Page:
11. Some time ago, Macarius, a man of distinction from his faith, his learning, his noble birth and his personal life, had in hand a work against fatalism or, as it is called, Mathesis, 2839 and was spending much necessary and fruitful toil on its composition; but he could not decide many points, especially how to speak of the dispensations of divine Providence. He found the matter to be one of great difficulty. But in the visions of the night the Lord, he said, had shown him the appearance of a ship far off upon the sea coming towards him, which ship, when it entered the port, was to solve all the knotty points which had perplexed him. When he arose, he began anxiously to ponder the vision, and he found, as he said, that that was the very moment of my arrival; so that he forthwith made known to me the scope of his work, and his difficulties, and also the vision which he had seen. He proceeded to inquire what were the opinions of Origen, whom he understood to be the most renowned among the Greeks on the points in question, and begged that I would shortly explain his views on each of them in order. I at first could only say that the task was one of much difficulty: but I told him that that saintly man the Martyr Pamphilus had to some extent dealt with the question in a work of the kind he wished, that is in his Apology for Origen. Immediately he begged me to translate this work into Latin. I told him several times that I had no practice in this style of composition, and that my power of writing Latin had grown dull through the neglect of nearly thirty years. He, however, persevered in his request, begging earnestly that by any kind of words that might be possible, the things which he p. 440 longed to know should be placed within his reach. I did what he wished in the best language in my power; but this only inflamed him with greater desire for the full knowledge of the work itself from which, as he saw, the few translations which I had made had been taken. I tried to excuse myself; but he urged me with vehemence, taking God to witness of his earnest request to me not to refuse him the means which might assist him in doing a good work. It was only because he insisted so earnestly, and it seemed clear that his desire was according to the will of God, that I at length acquiesced, and made the translation.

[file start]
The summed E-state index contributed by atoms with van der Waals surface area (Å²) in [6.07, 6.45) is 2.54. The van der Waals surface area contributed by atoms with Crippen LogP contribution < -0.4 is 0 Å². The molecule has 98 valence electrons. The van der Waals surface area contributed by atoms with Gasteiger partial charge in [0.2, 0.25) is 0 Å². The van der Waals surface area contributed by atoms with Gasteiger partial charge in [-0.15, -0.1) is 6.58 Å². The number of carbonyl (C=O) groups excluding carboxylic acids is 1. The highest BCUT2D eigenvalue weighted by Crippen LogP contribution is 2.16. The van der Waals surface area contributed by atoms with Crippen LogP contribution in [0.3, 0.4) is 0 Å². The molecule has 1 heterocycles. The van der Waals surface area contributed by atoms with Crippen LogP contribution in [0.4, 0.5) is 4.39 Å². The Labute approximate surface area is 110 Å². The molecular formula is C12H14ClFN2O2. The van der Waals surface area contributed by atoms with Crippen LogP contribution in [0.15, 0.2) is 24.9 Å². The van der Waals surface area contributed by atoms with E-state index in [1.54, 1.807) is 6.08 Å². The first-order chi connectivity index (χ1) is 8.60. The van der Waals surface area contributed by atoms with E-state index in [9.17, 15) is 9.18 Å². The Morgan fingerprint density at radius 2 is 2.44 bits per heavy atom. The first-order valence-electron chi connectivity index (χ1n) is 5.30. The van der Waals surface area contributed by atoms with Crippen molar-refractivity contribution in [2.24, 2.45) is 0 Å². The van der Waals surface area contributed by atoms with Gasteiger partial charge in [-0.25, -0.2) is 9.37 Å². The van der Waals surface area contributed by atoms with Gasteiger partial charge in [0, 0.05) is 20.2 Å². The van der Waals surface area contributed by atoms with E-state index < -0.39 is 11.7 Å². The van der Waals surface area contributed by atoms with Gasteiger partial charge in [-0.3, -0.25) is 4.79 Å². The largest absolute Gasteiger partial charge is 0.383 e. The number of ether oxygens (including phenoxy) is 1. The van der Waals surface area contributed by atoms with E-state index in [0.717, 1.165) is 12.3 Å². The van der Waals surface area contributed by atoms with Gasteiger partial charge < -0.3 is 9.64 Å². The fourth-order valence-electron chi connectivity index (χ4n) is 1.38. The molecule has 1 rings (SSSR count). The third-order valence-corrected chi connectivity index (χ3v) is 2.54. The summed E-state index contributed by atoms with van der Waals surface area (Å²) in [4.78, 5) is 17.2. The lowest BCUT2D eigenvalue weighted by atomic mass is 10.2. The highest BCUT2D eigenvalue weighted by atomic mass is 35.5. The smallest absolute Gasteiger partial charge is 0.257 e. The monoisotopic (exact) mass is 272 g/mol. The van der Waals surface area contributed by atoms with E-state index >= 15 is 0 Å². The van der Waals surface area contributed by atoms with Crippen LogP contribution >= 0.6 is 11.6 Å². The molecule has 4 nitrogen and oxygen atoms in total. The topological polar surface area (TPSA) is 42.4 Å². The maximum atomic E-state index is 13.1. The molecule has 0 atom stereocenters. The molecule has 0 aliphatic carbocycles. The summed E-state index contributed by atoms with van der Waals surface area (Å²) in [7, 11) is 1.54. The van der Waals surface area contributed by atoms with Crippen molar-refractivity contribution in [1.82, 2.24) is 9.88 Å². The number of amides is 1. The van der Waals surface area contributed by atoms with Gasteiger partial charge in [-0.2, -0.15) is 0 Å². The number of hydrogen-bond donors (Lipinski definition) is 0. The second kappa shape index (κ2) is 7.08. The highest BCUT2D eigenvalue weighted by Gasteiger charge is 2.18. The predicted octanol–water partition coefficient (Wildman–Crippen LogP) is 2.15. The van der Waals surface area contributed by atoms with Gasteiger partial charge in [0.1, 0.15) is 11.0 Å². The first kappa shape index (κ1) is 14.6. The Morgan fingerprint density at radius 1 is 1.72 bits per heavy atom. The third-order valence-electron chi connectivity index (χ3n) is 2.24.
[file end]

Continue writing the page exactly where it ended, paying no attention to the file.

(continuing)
This word originally meant simply learning. It was then applied in a special sense to mathematics. But the mathematici under the later Roman Empire became identified with astrologers.